Caspian Pipeline Consortium, the operator of a key oil export pipeline from Kazakhstan to the Russian Black Sea port of Novorossiysk, has warned about a major disruptions to oil shipments in March and April due to the impact of storms last weekend.

Caspian Pipeline Company executive director Nikolay Gorban told Russian state news agency Tass that oil tanker loadings were halted on Wednesday, but said the pipeline would continue to accept oil from Kazakhstan until onshore storage facilities become completely full.

This is expected to happen sometime during tomorrow, 24 March, he said.

A major storm along the Russian Black Sea coast last weekend knocked out two out of three offshore single point mooring buoys - SPM-2 and SPM-3 - designed to 100-year storm intensity criteria.

According to Gorban, the operator is currently waiting for sea conditions to improve to inspect a first loading buoy, known as SPM-1, with tanker loadings expected to resume at significantly reduced rate if no damage is found.

In social network posts Gorban stated that repairs at just a single buoy may take up to three weeks or more, with the operator unable to conduct work on at two buoys simultaneously.

However, he admitted that this tight timeframe depended on whether the operator runs into difficulties in sourcing and importing required replacement parts to Russia, accusing international contractors such as Imodco, Bluewater Energy Services and Gall Thomson Environmental of refusing to supply parts.

Swingeing US and European sanctions have been imposed on Russia in response to the invasion of Ukraine.

The pipeline operator said on Tuesday that it had taken its second loading unit, SPM-2, out of service after specialists discovered internal damage to segments of an internal hose as a result of the storm conditions.

“Such damage is critical and makes it impossible to ensure safe operation of the device”, the operator said.

A Caspian Pipeline Company statement referred to an “an emergency set of replacement hoses” but Gorban reportedly added that it is not yet clear whether the lengths will be sufficient to cover the damage.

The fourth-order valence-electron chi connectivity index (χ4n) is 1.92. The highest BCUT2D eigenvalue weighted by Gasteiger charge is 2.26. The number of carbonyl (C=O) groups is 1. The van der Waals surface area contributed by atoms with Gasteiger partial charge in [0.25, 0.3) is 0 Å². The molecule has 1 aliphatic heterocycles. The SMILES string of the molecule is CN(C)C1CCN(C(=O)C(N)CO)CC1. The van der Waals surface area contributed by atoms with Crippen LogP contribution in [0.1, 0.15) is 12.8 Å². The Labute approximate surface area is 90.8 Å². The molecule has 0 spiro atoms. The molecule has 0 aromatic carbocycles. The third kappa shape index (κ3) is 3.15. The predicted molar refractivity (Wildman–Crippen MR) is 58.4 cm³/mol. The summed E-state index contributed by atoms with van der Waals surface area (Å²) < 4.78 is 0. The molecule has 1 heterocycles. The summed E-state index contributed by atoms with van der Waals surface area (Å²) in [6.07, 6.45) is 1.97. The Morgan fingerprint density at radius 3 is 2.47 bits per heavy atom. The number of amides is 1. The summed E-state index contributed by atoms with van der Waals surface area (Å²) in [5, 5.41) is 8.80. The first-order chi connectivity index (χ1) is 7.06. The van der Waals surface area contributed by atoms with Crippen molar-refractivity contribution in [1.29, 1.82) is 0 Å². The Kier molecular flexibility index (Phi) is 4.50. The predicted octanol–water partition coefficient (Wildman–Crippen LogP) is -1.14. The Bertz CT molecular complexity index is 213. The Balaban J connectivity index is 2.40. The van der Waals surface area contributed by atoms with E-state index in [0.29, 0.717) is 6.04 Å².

The company also said that its back-up third SPM-3 had also sustained damage, with one of its two loading hoses, usually floating on the water surface, experiencing a displacement of its reinforcement carcass.

“This hose has to be replaced under safety standards”, Gorban said.

SPM-3 was supplied by the Netherlands-based Bluewater Energy Services and commissioned in 2013 to expand the throughput capacity of the Caspian Pipeline Company's first and second buoys, SPM-1 and SPM-2, which were supplied by fellow Dutch company DBM Offshore and went into operation in 2001.

The SPM-1 and SPM-2 were scheduled to be de-commissioned and replaced with new loading terminal apparatus in 2023 and 2024.

Last year, the system shipped oil at the average rate of 1.3 million barrels per day and de-bottlenecking was supposed to increase this capacity to 1.8 million bpd.

In January this year, the tanker loading rate has jumped to 1.37 million bpd, according to an earlier statement by the operator, with oil being shipped from three largest foreign-led oilfield developments in Kazakhstan, Tengiz, Kashagan and Karachaganak.

Caspian Pipeline Company said in a statement on Tuesday that “repairs may take a considerable time due to adverse weather and waiting for tanker nomination for flushing” the hosing system.

Speaking on Wednesday in the lower house of the Russian parliament Duma, deputy prime minister in charge for energy Alexander Novak estimated that repairs at both SPMs will last for up to two months.

He argued that the foreign shareholdings in Caspian Pipeline Company should ensure that international companies engage in repair work.

Russian authorities will supervise repairs to ensure no oil spills or other damage to the environment is inflicted, according to Novak.

Earlier, Russian state television reports have put the blame on Western shareholders in Caspian Pipeline, alleging that the terminal and SPM buoys near Novorossiysk have been serviced by foreign, and not Russian, contractors.